What Is A Protection Order In Colorado?

There are two types of protection orders in Colorado. One is a criminal protection order, which is issued by the Court automatically when any person is charged with any crime stated in the criminal code. The Colorado Criminal Code is mainly in Title 18. Anytime a person is charged with a crime, the court must issue what is called a mandatory protection order protecting the alleged victim or witness of the charged crime. Mandatory means the Court has no choice but to issue the protection order. The order prohibits the defendant from harassing, molesting, interfering, retaliating, impeding the protected party(ies). This is the generic condition and the Court will never remove this condition, the other conditions are contacting or staying away from the victim or witness to the charged crime. This is commonly called no contact. This no contact also includes no contact directly or indirectly. This means you cannot ask or facilitate any other person, including friends, acquaintances, family members, or colleagues to contact the victim or witness to the case. Only your attorney or his or her agent is authorized to contact the victim or witness. No consumption or possession of alcohol or illegal drugs may also be a condition of the Protection Order. The Court may add any other reasonable and necessary condition to serve the ends of justice. If it’s a couple or the crime is classified as a “Domestic Violence”, the order also requires the defendant to leave the home and stay away from any place where the alleged victim or witness may be found. This may include the home the victim is staying at the time of the crime; even if the home is owned by the defendant. The victim having any possessory interest in the home would be enough for the Court to order the defendant to leave the home.

If the crime is also classified as a domestic violence, then the person is also prohibited from possessing or controlling or owning any guns, weapons, or ammunition. The defendant has to file an affidavit within a very short time that the defendant has no guns, weapons, or ammunition or has transferred the guns, weapons, or ammunition to another person who is entitled to possess the guns, weapons, or ammunition.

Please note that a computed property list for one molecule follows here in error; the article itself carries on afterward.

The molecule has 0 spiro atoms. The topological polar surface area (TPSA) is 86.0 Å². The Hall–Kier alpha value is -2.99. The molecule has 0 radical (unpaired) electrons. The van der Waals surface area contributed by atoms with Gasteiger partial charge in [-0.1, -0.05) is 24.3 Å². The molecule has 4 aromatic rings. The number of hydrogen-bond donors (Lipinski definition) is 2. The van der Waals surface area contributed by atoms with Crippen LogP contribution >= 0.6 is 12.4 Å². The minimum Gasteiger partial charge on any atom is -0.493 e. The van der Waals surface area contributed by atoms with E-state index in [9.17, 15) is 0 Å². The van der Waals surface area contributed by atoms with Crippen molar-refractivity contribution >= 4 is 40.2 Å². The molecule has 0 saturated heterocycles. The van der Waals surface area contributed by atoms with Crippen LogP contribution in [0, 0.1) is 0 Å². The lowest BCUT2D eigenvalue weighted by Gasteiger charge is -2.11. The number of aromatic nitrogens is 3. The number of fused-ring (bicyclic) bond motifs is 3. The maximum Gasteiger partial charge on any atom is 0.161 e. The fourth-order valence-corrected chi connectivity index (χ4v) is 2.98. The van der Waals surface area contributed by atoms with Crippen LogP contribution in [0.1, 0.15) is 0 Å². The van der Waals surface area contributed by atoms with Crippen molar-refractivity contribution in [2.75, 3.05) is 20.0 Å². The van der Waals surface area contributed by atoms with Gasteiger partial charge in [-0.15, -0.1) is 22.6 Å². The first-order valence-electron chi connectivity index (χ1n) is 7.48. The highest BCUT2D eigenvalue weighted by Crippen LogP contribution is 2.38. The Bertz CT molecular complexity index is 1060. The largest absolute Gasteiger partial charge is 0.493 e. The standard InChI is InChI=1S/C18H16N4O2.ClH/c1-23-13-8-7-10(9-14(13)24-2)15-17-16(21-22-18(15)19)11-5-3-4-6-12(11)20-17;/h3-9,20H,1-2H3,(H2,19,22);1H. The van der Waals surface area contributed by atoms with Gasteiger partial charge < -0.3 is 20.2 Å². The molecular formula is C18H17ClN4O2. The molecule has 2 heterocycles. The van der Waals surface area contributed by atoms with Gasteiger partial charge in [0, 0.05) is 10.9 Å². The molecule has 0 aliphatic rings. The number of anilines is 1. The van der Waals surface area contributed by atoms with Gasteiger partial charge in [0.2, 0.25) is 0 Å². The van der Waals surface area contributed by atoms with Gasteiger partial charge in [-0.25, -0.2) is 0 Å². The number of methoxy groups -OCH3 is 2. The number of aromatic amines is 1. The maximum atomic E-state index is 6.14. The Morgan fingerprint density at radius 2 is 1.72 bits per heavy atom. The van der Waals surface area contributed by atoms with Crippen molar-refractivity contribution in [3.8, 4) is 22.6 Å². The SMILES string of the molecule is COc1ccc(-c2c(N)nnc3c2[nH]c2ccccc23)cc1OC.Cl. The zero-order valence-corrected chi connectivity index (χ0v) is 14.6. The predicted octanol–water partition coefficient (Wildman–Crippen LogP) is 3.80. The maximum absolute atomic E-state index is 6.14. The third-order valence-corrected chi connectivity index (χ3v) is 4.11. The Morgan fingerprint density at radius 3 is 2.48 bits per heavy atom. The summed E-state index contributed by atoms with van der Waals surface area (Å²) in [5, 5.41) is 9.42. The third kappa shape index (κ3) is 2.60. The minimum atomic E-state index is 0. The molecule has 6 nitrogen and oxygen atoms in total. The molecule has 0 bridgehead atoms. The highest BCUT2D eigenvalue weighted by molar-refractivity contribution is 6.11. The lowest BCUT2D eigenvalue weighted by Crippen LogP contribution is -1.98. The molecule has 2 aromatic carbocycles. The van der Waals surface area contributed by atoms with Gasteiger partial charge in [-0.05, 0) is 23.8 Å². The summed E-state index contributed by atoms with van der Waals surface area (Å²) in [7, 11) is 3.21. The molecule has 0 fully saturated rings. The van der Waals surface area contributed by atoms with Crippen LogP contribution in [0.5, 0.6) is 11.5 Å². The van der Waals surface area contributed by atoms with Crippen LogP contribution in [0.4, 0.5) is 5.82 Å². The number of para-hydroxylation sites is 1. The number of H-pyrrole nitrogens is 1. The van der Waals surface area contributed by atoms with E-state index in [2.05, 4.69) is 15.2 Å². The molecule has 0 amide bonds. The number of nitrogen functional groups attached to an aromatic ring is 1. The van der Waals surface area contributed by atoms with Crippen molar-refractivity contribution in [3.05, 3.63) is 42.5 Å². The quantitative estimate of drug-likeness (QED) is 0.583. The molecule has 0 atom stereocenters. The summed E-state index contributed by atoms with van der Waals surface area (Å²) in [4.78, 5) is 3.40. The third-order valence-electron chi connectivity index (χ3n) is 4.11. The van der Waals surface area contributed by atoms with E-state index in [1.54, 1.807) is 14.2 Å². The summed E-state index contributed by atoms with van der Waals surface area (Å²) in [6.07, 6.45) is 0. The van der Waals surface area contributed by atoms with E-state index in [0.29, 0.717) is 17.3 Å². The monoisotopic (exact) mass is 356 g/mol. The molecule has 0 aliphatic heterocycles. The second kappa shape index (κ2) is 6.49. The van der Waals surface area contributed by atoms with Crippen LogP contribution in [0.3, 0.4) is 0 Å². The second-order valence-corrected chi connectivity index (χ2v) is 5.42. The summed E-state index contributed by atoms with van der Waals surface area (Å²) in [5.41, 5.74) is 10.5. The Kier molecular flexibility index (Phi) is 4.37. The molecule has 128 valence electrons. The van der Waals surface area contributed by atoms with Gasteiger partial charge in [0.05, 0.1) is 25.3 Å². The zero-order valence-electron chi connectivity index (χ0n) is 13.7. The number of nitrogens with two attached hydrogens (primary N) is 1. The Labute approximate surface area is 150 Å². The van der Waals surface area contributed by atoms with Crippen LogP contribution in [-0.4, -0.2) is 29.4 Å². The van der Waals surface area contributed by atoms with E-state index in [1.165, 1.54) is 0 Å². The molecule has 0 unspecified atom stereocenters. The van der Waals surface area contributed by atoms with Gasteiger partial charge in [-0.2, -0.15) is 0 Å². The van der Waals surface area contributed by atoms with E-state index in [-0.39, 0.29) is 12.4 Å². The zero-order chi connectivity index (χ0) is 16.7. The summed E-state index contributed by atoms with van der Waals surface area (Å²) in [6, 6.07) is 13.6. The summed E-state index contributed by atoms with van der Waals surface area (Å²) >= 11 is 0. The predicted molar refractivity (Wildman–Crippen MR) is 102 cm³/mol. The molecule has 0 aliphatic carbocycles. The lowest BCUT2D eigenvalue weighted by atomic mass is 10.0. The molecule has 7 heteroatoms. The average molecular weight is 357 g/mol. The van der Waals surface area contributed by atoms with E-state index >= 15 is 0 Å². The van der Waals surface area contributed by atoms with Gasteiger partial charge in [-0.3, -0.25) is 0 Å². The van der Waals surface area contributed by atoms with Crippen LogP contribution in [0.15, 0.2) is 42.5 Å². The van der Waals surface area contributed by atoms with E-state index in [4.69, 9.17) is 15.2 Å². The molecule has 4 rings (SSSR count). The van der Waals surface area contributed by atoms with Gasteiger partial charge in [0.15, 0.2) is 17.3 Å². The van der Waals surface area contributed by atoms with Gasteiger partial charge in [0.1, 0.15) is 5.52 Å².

Criminal protection orders end automatically at the end of the case, when the case is either dismissed or the defendant has the paid all the court ordered fines and court costs and completed the sentence (probation or jail or community corrections or prison). If a prison sentence is imposed, then also completion of the mandatory parole for the respective class of felony is also required to close the case.

When a person is a victim in a criminal case, victim advocates who are there to help that victim and to suggest that they also obtain a civil protection order.

The life of a civil protection order, once made permanent, is far longer than a criminal protection order.

If you violate a civil protection order for any reason, the alleged victim can call the police. There is a central registry for all protection orders. Once the Court issues a protection order in a civil or a criminal case; then the court clerk enters the basic information of the protection order into a Protection Order Central Registry. The Police has access to this registry. Once a complaint is filed then the police checks the protection order central registry to see if it is a valid protection order. Once the protection is shown to exist on the central registry then the police can arrest you and charge you with a crime called Violation of Protection Order in addition to any other crime as the facts and circumstances demand. This will require the Court to issue another Mandatory Protection Order for this new criminal case.

Who Can Get A Civil Protection Order In Colorado?